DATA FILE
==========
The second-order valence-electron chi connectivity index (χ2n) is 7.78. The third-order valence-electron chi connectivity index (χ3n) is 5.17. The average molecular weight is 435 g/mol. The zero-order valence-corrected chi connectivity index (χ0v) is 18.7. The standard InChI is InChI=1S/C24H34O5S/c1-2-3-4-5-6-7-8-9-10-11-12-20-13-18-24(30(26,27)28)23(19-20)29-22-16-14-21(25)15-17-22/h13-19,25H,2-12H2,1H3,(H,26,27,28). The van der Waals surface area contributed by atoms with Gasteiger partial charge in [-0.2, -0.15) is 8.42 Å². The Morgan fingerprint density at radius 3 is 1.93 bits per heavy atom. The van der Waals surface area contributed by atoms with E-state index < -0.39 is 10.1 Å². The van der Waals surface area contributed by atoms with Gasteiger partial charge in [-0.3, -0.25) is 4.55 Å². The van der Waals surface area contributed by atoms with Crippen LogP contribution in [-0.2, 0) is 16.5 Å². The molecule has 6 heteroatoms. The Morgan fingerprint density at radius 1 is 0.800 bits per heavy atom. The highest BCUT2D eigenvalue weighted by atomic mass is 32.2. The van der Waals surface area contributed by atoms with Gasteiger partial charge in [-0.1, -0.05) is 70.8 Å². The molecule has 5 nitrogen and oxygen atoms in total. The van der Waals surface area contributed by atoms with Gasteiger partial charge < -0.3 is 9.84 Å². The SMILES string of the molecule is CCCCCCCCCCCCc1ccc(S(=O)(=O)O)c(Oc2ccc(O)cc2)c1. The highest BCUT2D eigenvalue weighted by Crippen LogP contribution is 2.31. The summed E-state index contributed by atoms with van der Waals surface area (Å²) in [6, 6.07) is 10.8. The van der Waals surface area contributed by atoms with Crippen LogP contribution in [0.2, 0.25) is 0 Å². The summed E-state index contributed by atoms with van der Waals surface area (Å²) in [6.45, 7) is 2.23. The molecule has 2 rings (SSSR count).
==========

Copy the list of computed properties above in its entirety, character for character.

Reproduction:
The second-order valence-electron chi connectivity index (χ2n) is 7.78. The third-order valence-electron chi connectivity index (χ3n) is 5.17. The average molecular weight is 435 g/mol. The zero-order valence-corrected chi connectivity index (χ0v) is 18.7. The standard InChI is InChI=1S/C24H34O5S/c1-2-3-4-5-6-7-8-9-10-11-12-20-13-18-24(30(26,27)28)23(19-20)29-22-16-14-21(25)15-17-22/h13-19,25H,2-12H2,1H3,(H,26,27,28). The van der Waals surface area contributed by atoms with Gasteiger partial charge in [-0.2, -0.15) is 8.42 Å². The Morgan fingerprint density at radius 3 is 1.93 bits per heavy atom. The van der Waals surface area contributed by atoms with E-state index < -0.39 is 10.1 Å². The van der Waals surface area contributed by atoms with Gasteiger partial charge in [-0.3, -0.25) is 4.55 Å². The van der Waals surface area contributed by atoms with Crippen LogP contribution in [-0.2, 0) is 16.5 Å². The molecule has 6 heteroatoms. The Morgan fingerprint density at radius 1 is 0.800 bits per heavy atom. The highest BCUT2D eigenvalue weighted by atomic mass is 32.2. The van der Waals surface area contributed by atoms with Gasteiger partial charge in [-0.1, -0.05) is 70.8 Å². The molecule has 5 nitrogen and oxygen atoms in total. The van der Waals surface area contributed by atoms with Gasteiger partial charge < -0.3 is 9.84 Å². The SMILES string of the molecule is CCCCCCCCCCCCc1ccc(S(=O)(=O)O)c(Oc2ccc(O)cc2)c1. The highest BCUT2D eigenvalue weighted by Crippen LogP contribution is 2.31. The summed E-state index contributed by atoms with van der Waals surface area (Å²) in [6, 6.07) is 10.8. The van der Waals surface area contributed by atoms with Crippen LogP contribution in [0.2, 0.25) is 0 Å². The summed E-state index contributed by atoms with van der Waals surface area (Å²) in [6.45, 7) is 2.23. The molecule has 2 rings (SSSR count).